As Goldsmith describes, there was one more level of review done within OLC. OLC, you see, did not limit itself to what appeared in writing in the scary memos. Instead, it sometimes supplemented the threats described in the scary memos by considering “information available to the President from all sources.” Nothing says the additional information that came from the President was ever documented. Or vetted by actual intelligence professionals. But OLC could and apparently did invoke it in finding the warrantless wiretapping program necessary.

This is, Goldsmith tells us, the review process they used to ensure “relevant constitutional standards of reasonableness under the Fourth Amendment.”

It was, of course, a classic case of politicized intelligence, a Team B operating in secret, serving as the only check on abuse of the Fourth Amendment.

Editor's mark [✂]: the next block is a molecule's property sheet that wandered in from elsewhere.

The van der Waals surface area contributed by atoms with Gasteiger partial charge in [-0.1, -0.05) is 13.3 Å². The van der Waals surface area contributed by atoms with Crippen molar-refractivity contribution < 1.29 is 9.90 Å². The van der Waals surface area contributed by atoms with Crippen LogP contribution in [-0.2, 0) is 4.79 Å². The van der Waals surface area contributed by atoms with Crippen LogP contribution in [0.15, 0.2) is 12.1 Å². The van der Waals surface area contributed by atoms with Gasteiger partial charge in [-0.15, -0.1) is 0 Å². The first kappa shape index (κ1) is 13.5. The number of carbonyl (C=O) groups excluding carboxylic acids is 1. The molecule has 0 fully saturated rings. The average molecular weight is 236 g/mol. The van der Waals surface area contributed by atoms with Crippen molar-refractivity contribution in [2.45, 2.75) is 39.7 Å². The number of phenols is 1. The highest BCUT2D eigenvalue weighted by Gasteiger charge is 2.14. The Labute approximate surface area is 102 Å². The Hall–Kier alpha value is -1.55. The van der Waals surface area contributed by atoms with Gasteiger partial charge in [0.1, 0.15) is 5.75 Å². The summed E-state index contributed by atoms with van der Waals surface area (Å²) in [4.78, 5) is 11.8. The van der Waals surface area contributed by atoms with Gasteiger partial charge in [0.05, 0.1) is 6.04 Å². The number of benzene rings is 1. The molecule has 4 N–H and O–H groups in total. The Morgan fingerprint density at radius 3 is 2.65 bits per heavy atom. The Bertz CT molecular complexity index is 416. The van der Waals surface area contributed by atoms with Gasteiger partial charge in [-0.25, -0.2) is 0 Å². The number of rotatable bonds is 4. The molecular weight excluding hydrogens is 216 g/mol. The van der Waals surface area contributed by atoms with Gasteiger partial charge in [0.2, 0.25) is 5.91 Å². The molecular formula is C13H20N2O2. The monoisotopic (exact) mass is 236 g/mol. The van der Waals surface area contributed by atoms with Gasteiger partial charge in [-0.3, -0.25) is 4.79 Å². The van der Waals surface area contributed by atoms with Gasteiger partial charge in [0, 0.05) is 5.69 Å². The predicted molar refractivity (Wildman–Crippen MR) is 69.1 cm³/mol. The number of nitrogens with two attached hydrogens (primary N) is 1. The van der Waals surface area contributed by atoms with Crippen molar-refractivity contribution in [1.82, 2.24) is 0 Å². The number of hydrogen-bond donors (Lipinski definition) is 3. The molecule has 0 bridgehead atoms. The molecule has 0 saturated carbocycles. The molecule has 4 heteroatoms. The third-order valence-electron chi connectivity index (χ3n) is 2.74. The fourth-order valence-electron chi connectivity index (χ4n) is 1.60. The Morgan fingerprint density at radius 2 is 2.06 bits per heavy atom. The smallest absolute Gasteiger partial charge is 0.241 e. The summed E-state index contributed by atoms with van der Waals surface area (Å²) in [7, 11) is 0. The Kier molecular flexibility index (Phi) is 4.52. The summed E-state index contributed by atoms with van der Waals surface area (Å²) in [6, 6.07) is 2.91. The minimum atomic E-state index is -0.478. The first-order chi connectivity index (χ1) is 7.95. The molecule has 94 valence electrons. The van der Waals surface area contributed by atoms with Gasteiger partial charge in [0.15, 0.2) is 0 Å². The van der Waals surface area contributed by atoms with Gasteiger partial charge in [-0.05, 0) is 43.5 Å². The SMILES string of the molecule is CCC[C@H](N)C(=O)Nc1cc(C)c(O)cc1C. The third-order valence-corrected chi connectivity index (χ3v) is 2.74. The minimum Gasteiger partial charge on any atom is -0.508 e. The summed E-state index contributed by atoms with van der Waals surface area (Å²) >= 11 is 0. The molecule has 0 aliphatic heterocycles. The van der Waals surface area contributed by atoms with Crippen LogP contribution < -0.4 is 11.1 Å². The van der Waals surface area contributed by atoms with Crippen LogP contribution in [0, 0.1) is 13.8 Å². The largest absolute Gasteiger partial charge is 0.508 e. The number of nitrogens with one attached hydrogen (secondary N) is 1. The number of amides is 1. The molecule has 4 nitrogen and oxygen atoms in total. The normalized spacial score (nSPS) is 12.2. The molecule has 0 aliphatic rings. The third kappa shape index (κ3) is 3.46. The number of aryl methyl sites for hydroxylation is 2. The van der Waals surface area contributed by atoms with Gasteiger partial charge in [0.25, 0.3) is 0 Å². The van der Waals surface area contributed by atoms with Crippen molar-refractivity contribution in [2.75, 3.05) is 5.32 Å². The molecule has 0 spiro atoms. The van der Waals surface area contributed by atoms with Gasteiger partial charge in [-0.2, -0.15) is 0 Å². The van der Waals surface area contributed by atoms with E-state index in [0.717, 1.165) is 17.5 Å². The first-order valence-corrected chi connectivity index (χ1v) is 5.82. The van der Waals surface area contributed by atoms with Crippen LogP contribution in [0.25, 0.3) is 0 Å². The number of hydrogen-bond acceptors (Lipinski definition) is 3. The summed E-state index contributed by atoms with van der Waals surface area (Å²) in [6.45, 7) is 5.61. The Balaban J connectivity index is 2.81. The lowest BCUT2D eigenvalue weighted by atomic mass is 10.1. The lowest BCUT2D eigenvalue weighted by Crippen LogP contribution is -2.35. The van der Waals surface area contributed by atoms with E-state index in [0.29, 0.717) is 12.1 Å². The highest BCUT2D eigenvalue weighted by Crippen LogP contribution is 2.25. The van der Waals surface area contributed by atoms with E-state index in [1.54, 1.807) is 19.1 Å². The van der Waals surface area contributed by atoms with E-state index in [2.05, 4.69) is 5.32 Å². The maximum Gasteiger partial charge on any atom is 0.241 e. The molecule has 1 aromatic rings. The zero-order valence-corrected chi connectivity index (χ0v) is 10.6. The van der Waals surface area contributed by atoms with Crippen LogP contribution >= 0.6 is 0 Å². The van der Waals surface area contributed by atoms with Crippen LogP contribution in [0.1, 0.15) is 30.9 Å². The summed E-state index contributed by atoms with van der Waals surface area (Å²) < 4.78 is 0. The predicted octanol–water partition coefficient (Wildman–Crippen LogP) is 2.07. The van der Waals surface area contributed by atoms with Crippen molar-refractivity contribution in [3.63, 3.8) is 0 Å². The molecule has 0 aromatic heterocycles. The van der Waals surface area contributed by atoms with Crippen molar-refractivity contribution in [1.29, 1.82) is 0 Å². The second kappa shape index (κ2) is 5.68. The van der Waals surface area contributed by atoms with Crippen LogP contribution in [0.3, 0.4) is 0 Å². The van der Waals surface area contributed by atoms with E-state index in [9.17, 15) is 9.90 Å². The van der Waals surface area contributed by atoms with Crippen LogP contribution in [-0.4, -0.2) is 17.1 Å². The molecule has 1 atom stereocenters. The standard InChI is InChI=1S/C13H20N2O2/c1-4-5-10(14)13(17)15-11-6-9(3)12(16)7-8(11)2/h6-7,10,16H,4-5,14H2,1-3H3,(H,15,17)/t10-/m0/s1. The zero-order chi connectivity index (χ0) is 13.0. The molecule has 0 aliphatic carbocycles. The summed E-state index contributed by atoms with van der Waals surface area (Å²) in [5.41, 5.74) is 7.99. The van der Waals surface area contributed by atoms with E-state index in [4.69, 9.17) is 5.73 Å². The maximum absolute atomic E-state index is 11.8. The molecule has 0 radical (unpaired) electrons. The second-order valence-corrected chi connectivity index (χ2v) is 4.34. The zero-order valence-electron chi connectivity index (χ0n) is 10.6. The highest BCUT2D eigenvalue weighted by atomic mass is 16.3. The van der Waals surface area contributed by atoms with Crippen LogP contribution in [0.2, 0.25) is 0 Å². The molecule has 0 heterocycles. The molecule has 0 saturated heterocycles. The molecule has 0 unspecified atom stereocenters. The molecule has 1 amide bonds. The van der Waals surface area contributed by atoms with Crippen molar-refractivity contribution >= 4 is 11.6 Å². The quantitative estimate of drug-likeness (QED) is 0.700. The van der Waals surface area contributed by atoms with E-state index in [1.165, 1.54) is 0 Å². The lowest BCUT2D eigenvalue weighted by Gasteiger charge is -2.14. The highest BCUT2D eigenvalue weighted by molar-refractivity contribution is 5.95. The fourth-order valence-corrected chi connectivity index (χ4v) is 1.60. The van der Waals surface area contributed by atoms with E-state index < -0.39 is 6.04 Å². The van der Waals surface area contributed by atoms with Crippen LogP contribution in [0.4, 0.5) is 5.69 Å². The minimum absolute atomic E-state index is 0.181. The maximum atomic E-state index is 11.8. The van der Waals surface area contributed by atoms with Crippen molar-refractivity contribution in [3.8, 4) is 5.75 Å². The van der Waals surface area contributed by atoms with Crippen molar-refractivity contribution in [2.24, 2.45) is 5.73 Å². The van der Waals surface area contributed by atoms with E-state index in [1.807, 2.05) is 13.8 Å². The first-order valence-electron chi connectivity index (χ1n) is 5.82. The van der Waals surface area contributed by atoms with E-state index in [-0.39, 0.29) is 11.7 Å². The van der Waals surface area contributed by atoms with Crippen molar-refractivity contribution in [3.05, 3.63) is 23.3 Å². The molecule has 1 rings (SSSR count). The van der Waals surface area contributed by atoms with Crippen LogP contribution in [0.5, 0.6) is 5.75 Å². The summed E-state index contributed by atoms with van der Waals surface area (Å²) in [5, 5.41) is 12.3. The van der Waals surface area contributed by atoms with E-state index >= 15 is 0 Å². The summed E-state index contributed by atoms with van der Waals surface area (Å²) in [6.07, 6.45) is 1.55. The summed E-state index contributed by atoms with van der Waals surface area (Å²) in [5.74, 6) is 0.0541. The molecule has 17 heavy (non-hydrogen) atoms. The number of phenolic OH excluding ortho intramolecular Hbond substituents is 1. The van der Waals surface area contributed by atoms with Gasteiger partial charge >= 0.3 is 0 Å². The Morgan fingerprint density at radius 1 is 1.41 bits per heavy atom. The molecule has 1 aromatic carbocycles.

“All Sources,” Including Tortured Confessions

The IG Report says the “objective” analysts “drew upon all sources of intelligence” to write their scary memos.

Goldsmith says OLC also took “into account information available to the President from all sources.”

And he also says this:

As explained in more detail below, since the inception of [redacted program name] intelligence from various sources (particularly from interrogations of detained al Qaeda operatives) has provided a continuing flow of information indicating that al Qaeda has had, and continues to have, multiple redundant plans for executing further attacks within the United States. These strategies are at various stages of planning and execution, and some have been disrupted. They include plans for [several lines redacted; my emphasis]